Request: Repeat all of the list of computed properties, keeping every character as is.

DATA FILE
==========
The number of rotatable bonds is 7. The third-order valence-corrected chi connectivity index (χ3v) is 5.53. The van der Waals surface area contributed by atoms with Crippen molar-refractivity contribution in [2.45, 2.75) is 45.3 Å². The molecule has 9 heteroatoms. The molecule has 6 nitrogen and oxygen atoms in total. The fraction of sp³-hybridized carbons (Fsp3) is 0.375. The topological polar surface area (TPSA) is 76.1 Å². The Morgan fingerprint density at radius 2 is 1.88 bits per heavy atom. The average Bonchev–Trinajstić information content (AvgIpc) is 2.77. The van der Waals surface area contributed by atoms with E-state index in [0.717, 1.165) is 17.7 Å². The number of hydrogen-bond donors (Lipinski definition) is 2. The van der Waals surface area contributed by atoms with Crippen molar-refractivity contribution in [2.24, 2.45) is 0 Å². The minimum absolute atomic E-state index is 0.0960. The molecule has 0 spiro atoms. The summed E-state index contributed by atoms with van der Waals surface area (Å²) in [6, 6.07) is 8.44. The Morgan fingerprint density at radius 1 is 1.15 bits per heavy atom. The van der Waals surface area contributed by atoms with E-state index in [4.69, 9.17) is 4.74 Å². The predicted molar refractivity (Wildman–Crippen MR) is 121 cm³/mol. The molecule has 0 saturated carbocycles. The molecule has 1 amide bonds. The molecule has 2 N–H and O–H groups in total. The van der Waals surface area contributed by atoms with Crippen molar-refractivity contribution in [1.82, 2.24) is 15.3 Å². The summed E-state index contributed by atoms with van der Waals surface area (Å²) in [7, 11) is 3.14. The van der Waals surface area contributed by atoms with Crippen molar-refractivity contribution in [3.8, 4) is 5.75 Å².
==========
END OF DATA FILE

The number of rotatable bonds is 7. The third-order valence-corrected chi connectivity index (χ3v) is 5.53. The van der Waals surface area contributed by atoms with Crippen molar-refractivity contribution in [2.45, 2.75) is 45.3 Å². The molecule has 9 heteroatoms. The molecule has 6 nitrogen and oxygen atoms in total. The fraction of sp³-hybridized carbons (Fsp3) is 0.375. The topological polar surface area (TPSA) is 76.1 Å². The Morgan fingerprint density at radius 2 is 1.88 bits per heavy atom. The average Bonchev–Trinajstić information content (AvgIpc) is 2.77. The van der Waals surface area contributed by atoms with E-state index in [0.717, 1.165) is 17.7 Å². The number of hydrogen-bond donors (Lipinski definition) is 2. The van der Waals surface area contributed by atoms with Crippen molar-refractivity contribution in [2.24, 2.45) is 0 Å². The minimum absolute atomic E-state index is 0.0960. The molecule has 0 spiro atoms. The summed E-state index contributed by atoms with van der Waals surface area (Å²) in [6, 6.07) is 8.44. The Morgan fingerprint density at radius 1 is 1.15 bits per heavy atom. The van der Waals surface area contributed by atoms with E-state index in [4.69, 9.17) is 4.74 Å². The predicted molar refractivity (Wildman–Crippen MR) is 121 cm³/mol. The molecule has 0 saturated carbocycles. The molecule has 1 amide bonds. The molecule has 2 N–H and O–H groups in total. The van der Waals surface area contributed by atoms with Crippen molar-refractivity contribution in [1.82, 2.24) is 15.3 Å². The summed E-state index contributed by atoms with van der Waals surface area (Å²) in [7, 11) is 3.14. The van der Waals surface area contributed by atoms with Crippen molar-refractivity contribution in [3.8, 4) is 5.75 Å².